1. Vertical Indoor Gardening
No room under your roof for indoor gardening? A wall-mounted planter brings a garden to the smallest, shadiest spaces. “Plants with large leaves can turn minimal light into more energy,” says Carson Arthur, gardening and outdoor design expert on TV’s Cityline. When watering, check the soil at the highest point first-it dries out quicker than lower sections.
Check out these stackable wall-mounted planters from Minigarden-what a brilliant way to bring life to a dead corner! Corner set (column of three stackable planters), $35, Minigarden.
2. Windowsill Edibles
“A windowsill planter is like a living salad bowl,” says Arthur. Plant leaf lettuce and veggies in potting mix; herbs prefer sandy soil. Place on a windowsill with eastern or southern exposure for the most natural light in winter.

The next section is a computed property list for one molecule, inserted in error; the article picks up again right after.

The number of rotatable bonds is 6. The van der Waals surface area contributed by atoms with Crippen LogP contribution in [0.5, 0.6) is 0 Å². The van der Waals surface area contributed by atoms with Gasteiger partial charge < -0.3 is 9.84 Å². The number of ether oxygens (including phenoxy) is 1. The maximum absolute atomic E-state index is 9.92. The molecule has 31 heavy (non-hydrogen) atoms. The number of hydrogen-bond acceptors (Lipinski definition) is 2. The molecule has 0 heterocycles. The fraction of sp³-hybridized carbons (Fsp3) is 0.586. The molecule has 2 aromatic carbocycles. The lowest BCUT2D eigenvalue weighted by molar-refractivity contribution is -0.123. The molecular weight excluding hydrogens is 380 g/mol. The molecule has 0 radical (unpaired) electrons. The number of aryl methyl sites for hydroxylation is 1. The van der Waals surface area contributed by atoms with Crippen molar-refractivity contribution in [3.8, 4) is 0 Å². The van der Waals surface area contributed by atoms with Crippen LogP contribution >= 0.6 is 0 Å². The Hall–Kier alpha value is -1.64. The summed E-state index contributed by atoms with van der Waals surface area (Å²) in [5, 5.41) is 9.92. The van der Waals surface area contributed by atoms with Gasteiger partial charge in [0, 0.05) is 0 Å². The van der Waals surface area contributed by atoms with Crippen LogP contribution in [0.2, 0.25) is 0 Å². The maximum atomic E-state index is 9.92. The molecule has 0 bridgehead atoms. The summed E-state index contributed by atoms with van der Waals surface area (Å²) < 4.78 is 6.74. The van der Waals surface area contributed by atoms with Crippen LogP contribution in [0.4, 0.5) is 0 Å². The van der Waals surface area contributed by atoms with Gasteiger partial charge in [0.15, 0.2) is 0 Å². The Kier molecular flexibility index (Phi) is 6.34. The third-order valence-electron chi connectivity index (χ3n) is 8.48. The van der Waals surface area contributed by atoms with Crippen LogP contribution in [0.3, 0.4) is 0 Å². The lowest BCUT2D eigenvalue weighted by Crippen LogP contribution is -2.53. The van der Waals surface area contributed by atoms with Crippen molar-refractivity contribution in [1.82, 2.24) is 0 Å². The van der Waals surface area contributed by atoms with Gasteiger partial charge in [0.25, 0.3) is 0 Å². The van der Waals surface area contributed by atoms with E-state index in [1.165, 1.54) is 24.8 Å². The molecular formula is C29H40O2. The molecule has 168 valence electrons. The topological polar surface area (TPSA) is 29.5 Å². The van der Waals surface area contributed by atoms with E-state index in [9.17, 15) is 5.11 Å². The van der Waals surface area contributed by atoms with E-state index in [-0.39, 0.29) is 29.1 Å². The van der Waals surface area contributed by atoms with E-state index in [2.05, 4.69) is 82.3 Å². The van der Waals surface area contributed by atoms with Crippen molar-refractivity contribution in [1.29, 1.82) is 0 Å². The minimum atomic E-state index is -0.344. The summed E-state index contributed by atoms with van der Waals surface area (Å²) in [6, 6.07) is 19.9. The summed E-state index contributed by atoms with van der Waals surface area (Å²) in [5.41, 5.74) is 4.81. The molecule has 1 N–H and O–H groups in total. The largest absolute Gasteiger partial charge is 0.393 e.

3. Living Centrepieces
Dress a tabletop with a tray of succulents or a vessel potted with flowering houseplants. They’ll last longer than cut stems and require little maintenance beyond the occasional watering, says Arthur.
This Japanese indoor gardening technique omits the pot. Gently remove the dirt from the roots of your plant (ones with small root bases, such as ferns and ivy, work best), and swaddle it in a damp mixture of peat moss and bonsai soil shaped into a ball. Wrap the sphere in sheet moss secured with twine and suspend from the ceiling to create a hanging garden. Mist daily and water well when it feels lighter in weight.
5. Air Plants
Tillandsia, otherwise known as air plants, require good light, air circulation and little else. These indoor gardening staples grow without soil and do well with a daily misting and a weekly soak in a bowl of water for 15 minutes. Let dry before placing in a terrarium or hanging planter.